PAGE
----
Endangered Korean universities

Nieuws | de redactie
10 februari 2014 | The South Korean government wants to shut down universities that can’t attract enough students. Merging and reorganizing seem the only route to survival. However, Korea is not the only Asian country struggling with dropping enrollment rates.

South Korea is one of the countries with the fastest aging population, birthrates drop even faster than in Western Europe and Japan. The number of high school graduates may soon not be enough to meet annual enrollment targets set up by individual universities.

Radical action

Radical action is needed in order to maintain the quality and quantity of Korean higher education. Also in other parts of aging Asia, similar actions are taken. In Taiwan for example, the six national universities will merge into three. In Japan, 40 percent of all private universities was not able to fill their student quotas for 2013.

The number of Korean universities increased in the 1990s in response to societal demands for a better-educated workforce. At the same time another problem emerged, some of these new institutions did not meet quality standards. In 2004, the government introduced a restructuring plan to improve underperforming universities.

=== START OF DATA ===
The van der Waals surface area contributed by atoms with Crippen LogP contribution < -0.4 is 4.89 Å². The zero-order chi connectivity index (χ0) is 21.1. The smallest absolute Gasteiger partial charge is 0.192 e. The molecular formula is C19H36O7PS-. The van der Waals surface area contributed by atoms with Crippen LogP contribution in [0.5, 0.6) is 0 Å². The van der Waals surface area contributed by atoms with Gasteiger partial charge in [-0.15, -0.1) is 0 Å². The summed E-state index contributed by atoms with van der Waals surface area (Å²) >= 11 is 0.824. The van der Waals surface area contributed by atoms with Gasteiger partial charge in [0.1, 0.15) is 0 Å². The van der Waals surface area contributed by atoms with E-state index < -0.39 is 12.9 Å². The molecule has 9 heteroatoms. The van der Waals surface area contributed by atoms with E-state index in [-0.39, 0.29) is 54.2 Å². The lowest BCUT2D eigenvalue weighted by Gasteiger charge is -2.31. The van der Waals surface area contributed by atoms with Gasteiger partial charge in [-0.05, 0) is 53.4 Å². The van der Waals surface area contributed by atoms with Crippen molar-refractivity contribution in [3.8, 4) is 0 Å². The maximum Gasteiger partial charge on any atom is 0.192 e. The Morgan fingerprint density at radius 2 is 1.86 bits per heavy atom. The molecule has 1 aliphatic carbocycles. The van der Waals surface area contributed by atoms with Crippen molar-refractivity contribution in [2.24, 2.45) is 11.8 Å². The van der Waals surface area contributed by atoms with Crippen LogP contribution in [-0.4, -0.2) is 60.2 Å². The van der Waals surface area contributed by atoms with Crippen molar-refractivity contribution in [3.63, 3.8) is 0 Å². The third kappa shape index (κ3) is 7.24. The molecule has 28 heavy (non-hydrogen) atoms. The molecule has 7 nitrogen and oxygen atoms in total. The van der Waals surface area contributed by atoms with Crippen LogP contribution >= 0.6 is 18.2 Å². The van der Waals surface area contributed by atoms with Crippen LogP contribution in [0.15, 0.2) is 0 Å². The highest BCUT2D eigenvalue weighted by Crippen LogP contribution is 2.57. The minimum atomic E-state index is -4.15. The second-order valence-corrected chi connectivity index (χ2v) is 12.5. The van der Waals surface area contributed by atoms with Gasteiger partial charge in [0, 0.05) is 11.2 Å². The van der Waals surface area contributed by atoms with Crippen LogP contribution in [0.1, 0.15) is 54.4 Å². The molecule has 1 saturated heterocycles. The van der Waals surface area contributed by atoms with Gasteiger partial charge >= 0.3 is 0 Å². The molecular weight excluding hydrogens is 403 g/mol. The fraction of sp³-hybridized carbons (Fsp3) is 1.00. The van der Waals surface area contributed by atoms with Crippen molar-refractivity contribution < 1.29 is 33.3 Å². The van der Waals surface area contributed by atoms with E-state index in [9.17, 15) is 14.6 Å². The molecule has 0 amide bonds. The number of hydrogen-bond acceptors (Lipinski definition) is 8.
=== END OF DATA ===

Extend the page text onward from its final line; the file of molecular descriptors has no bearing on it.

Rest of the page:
When a university experiences financial difficulties or does not meet its enrollment targets, the government will cut its funding and push it towards a merger. If necessary, the university might even be closed. Five universities have been forced to close their doors since 2004, while an additional 40 have been restructured. Many of them are regional universities or private colleges in financial trouble.

Government is needed

“Within 10 years, there will be a surplus of 160.000 places on Korean universities,” Kim Jae-Kum, head of the ministry of education stated. Of Korea’s 350 universities and colleges, 118 are in danger of closing within the next ten years. Kim expects that between 30 and 50 universities will really close in the coming years.

During the large restructuring operation it is hoped that the quality of education might improve at the reorganized top universities. There is a concern, that when the reorganization is left to market forces, that regional universities might not survive. Therefore academics plead for the government to take control.


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